In heart of India, a little-known civil war
Villagers are caught between two unforgiving sides: a communist insurgency that's left much of the country ungoverned, and a tough-as-nails 'peace movement.'
In the hours before dawn on a warm spring morning several weeks ago, Kudiyam Sannu came home to kill his brother.Skip to next paragraph
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He and his fellow policemen – some villagers say hundreds of them – knew his brother would be there, and they brought with them at least eight other suspects, bound in handcuffs. None of the villagers from Santoshpur saw what happened next. They were commanded to flee if they wished to save themselves.
But since then, some of the townspeople, who have settled here in an impromptu refugee camp under a nearby mango grove, have heard from relatives who stayed behind: Each was butchered by knives and axes – yet more savagery in a virtually unknown civil war within one of India's remotest jungles.
Sannu's brother, like the other men allegedly killed on that morning, was thought to be in league with the Naxalites – an insurgency determined to bring Mao Zedong's Communist revolution to India. For three decades, Naxalites have spread almost unchecked throughout the rural reaches of 11 of India's 28 states, leaving large swaths of the nation largely ungoverned.
Yet it is here in the southernmost forests of the state of Chhattisgarh that one district has essentially declared all-out war. Under the banner of a "peace movement," the campaign against the Naxalites has taken its most violent – and some say, its most devastating – form.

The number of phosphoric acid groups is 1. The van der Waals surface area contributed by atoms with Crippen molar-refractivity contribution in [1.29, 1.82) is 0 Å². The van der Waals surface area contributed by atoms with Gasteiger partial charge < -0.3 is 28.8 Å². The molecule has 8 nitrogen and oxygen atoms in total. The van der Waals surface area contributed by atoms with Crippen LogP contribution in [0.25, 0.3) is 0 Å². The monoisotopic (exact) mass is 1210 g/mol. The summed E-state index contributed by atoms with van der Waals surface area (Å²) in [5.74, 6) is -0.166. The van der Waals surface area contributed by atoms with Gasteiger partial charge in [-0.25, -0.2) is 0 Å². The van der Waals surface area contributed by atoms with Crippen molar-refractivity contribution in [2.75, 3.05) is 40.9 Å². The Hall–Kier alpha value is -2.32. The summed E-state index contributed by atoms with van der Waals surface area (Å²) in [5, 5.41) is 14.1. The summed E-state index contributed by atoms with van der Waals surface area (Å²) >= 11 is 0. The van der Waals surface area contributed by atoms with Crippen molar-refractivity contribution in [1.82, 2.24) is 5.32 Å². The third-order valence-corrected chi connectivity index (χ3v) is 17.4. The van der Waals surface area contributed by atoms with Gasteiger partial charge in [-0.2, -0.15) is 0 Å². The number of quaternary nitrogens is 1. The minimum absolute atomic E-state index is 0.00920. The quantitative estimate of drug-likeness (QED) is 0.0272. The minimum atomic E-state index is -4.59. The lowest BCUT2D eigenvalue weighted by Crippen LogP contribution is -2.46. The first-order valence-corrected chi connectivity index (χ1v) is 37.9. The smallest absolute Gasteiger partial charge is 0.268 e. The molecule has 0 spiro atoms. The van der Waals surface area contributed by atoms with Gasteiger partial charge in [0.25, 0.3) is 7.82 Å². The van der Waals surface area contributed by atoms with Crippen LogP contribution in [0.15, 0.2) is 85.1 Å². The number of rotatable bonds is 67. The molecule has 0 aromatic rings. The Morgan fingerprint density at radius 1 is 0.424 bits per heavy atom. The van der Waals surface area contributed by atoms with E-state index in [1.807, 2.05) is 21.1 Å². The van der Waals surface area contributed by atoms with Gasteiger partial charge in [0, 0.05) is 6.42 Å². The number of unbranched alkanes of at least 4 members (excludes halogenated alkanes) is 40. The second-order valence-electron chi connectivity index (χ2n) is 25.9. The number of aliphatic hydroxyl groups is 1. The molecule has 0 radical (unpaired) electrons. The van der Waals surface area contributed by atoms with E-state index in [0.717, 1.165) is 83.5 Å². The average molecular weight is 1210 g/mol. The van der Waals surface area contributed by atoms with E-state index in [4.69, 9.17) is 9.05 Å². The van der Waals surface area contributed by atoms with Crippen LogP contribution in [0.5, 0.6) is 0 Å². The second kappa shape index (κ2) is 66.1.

Instead of uniting the district, the movement, called Salwa Judum, has forced villagers to choose between two unforgiving opposites, unleashing an unprecedented cycle of killing and revenge as citizens bestowed with emergency police powers sweep through the countryside.
For a nation increasingly intent on meeting the Naxalite threat, the war in Dantewada strikes a note of caution. In the wilds of India, far from the eye of government or the media, an admirable idea has descended into wanton brutality, say villagers here as well as activists who have reported on the district.
Salwa Judum "has been very poorly managed," says Ajay Sahni of the Institute for Conflict Management in New Delhi. "They will have to reinvent this movement, or if it has been too tainted, they will have to start a new mass movement against the Maoists."
The threat posed by the Maoists is widely contested. Like many others, the leader of Salwa Judum, Mahendra Karma, calls them the greatest threat to Indian democracy. But the Naxalites' capabilities are limited. They can carry out quick strikes from their jungle redoubts, experts say, but they cannot take a small district seat like Dantewada, much less Delhi.
The Naxalites' ability to harass and terrorize, however, does have an effect on India's development. They can shut down certain roads at night and make a few districts like Dantewada off-limits for security reasons. But the greatest impact could be yet to come, as a growing thirst for electricity leads power companies toward the Naxalites' remote strongholds.
Some 85 percent of India's coal reserves come from the five states most affected by Naxalites. Since India is still heavily reliant on coal, "Naxalism puts almost half of India's total energy supply at serious political risk," says a report by the Institute for the Analysis of Global Security in Washington.
Rallying against Maoists
For now, however, the Naxalites' greatest impact is upon those who live in the broad, forested swaths of rural India that they command. And it is these people that Salwa Judum has sought to mobilize.